London Fischer prevails in published California decision: insurers cannot be liable for statutory insurance fraud

May 13, 2022

Attorneys Richard Endres and Patrick Bollig recently prevailed in a published decision by the Fourth District Court of Appeal of California, which held that insurers and claims administrators are not within the class of potential defendants under California’s Insurance Frauds Prevention Act.

In People ex rel. Ellinger v. Magill et al., the plaintiff alleged that London Fischer’s clients, a claims administrator and claims adjuster, concealed and failed to consider alleged facts or evidence that would have supported the plaintiff’s workers’ compensation claim.  The plaintiff asserted that the alleged conduct potentially rose to the level of insurance fraud and thereby exposed the defendants to civil and quasi-criminal liability, as well as statutory treble damages, under Insurance Code section 1871.7, known as the Insurance Frauds Prevention Act.  Before the trial court, London Fischer successfully obtained a judgment of dismissal in favor of its clients, following a successful demurrer on the grounds that the Insurance Frauds Prevention Act is a shield designed to protect insurers against fraud, not a sword that disgruntled claimants could wield against the very class of defendants (insurers) that the statute was designed to protect.  On appeal, the Fourth District Court of Appeal affirmed in a published decision, holding that “insurers and their agents are not proper defendants under the IFPA.”  The decision, linked below, is certified for publication and is favorable to insurers and insurance professionals in California.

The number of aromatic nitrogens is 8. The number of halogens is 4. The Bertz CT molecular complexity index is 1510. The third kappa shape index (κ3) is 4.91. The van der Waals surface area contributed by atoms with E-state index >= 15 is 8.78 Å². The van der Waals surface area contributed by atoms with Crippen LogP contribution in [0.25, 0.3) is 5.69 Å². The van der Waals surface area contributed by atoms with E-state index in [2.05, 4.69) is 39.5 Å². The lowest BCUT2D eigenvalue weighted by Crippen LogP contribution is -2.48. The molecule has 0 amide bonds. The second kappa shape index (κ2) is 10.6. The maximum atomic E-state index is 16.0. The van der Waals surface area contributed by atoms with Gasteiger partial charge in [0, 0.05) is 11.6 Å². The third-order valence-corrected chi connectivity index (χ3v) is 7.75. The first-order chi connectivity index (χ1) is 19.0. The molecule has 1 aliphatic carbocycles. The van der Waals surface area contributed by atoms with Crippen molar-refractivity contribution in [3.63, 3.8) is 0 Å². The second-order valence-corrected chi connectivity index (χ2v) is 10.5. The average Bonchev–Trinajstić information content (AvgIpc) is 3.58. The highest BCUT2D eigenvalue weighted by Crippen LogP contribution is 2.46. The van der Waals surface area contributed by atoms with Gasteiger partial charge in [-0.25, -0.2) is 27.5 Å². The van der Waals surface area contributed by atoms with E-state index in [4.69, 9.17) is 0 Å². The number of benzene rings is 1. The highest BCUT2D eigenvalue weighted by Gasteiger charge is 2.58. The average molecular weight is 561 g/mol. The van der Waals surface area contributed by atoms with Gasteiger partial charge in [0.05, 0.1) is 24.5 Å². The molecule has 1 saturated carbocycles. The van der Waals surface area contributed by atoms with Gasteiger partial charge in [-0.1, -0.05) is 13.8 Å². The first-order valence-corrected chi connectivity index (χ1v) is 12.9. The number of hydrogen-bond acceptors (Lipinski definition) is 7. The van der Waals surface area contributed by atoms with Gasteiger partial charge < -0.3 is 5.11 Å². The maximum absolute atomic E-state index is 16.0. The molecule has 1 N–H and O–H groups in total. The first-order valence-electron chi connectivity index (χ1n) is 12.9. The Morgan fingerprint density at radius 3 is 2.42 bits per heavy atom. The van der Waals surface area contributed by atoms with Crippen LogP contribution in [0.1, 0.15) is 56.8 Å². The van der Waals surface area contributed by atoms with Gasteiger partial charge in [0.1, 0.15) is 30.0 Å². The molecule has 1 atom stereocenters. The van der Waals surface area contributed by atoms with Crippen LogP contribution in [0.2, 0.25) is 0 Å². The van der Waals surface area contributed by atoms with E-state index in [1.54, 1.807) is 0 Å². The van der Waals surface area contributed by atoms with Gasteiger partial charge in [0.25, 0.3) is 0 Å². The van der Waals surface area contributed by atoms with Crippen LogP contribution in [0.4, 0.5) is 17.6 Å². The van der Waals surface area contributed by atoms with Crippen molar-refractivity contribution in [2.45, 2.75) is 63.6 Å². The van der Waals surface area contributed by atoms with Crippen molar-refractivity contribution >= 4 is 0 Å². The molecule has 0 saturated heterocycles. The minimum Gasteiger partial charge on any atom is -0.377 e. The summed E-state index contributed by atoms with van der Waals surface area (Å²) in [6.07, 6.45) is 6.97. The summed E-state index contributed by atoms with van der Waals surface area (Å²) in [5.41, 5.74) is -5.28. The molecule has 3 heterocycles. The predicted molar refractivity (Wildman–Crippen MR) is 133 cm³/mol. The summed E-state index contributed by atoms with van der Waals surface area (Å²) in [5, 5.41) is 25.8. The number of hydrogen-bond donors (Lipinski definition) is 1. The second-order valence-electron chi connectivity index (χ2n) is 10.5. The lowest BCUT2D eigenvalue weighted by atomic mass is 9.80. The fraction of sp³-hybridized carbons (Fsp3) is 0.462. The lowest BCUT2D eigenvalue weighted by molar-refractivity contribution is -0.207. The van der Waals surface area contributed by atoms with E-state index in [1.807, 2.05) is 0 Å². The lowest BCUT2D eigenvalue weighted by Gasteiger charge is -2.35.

View decision  below: